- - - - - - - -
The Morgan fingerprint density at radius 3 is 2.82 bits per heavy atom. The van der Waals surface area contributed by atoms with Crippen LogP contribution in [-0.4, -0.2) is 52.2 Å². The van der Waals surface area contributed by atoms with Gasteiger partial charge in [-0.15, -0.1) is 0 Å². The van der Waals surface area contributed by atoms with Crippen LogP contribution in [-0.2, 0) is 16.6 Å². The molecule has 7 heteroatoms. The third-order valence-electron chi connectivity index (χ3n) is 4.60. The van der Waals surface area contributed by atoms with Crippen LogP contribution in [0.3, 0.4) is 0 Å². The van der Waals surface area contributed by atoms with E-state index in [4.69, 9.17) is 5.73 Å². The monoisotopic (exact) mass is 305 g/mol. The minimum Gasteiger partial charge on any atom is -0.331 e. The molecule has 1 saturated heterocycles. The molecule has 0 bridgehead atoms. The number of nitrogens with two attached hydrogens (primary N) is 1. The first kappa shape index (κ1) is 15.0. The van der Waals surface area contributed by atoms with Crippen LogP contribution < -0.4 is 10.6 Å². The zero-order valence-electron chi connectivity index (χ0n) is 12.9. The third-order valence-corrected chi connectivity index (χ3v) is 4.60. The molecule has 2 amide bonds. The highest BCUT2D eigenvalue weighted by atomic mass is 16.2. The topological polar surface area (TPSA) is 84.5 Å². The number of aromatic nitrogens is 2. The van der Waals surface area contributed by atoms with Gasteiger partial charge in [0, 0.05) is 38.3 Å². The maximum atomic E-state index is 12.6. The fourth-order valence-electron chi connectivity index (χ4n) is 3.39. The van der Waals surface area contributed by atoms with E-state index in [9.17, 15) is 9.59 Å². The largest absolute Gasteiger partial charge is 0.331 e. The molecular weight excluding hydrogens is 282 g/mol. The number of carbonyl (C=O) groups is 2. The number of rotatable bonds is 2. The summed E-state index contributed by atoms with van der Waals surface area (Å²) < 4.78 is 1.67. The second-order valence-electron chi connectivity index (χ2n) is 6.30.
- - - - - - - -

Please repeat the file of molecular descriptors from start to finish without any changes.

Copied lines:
The Morgan fingerprint density at radius 3 is 2.82 bits per heavy atom. The van der Waals surface area contributed by atoms with Crippen LogP contribution in [-0.4, -0.2) is 52.2 Å². The van der Waals surface area contributed by atoms with Gasteiger partial charge in [-0.15, -0.1) is 0 Å². The van der Waals surface area contributed by atoms with Crippen LogP contribution in [-0.2, 0) is 16.6 Å². The molecule has 7 heteroatoms. The third-order valence-electron chi connectivity index (χ3n) is 4.60. The van der Waals surface area contributed by atoms with Crippen LogP contribution in [0.3, 0.4) is 0 Å². The van der Waals surface area contributed by atoms with E-state index in [4.69, 9.17) is 5.73 Å². The monoisotopic (exact) mass is 305 g/mol. The minimum Gasteiger partial charge on any atom is -0.331 e. The molecule has 1 saturated heterocycles. The molecule has 0 bridgehead atoms. The number of nitrogens with two attached hydrogens (primary N) is 1. The first kappa shape index (κ1) is 15.0. The van der Waals surface area contributed by atoms with Crippen LogP contribution < -0.4 is 10.6 Å². The zero-order valence-electron chi connectivity index (χ0n) is 12.9. The third-order valence-corrected chi connectivity index (χ3v) is 4.60. The molecule has 2 amide bonds. The highest BCUT2D eigenvalue weighted by atomic mass is 16.2. The topological polar surface area (TPSA) is 84.5 Å². The number of aromatic nitrogens is 2. The van der Waals surface area contributed by atoms with Gasteiger partial charge in [0, 0.05) is 38.3 Å². The maximum atomic E-state index is 12.6. The fourth-order valence-electron chi connectivity index (χ4n) is 3.39. The van der Waals surface area contributed by atoms with E-state index in [9.17, 15) is 9.59 Å². The largest absolute Gasteiger partial charge is 0.331 e. The molecular weight excluding hydrogens is 282 g/mol. The number of carbonyl (C=O) groups is 2. The number of rotatable bonds is 2. The summed E-state index contributed by atoms with van der Waals surface area (Å²) < 4.78 is 1.67. The second-order valence-electron chi connectivity index (χ2n) is 6.30.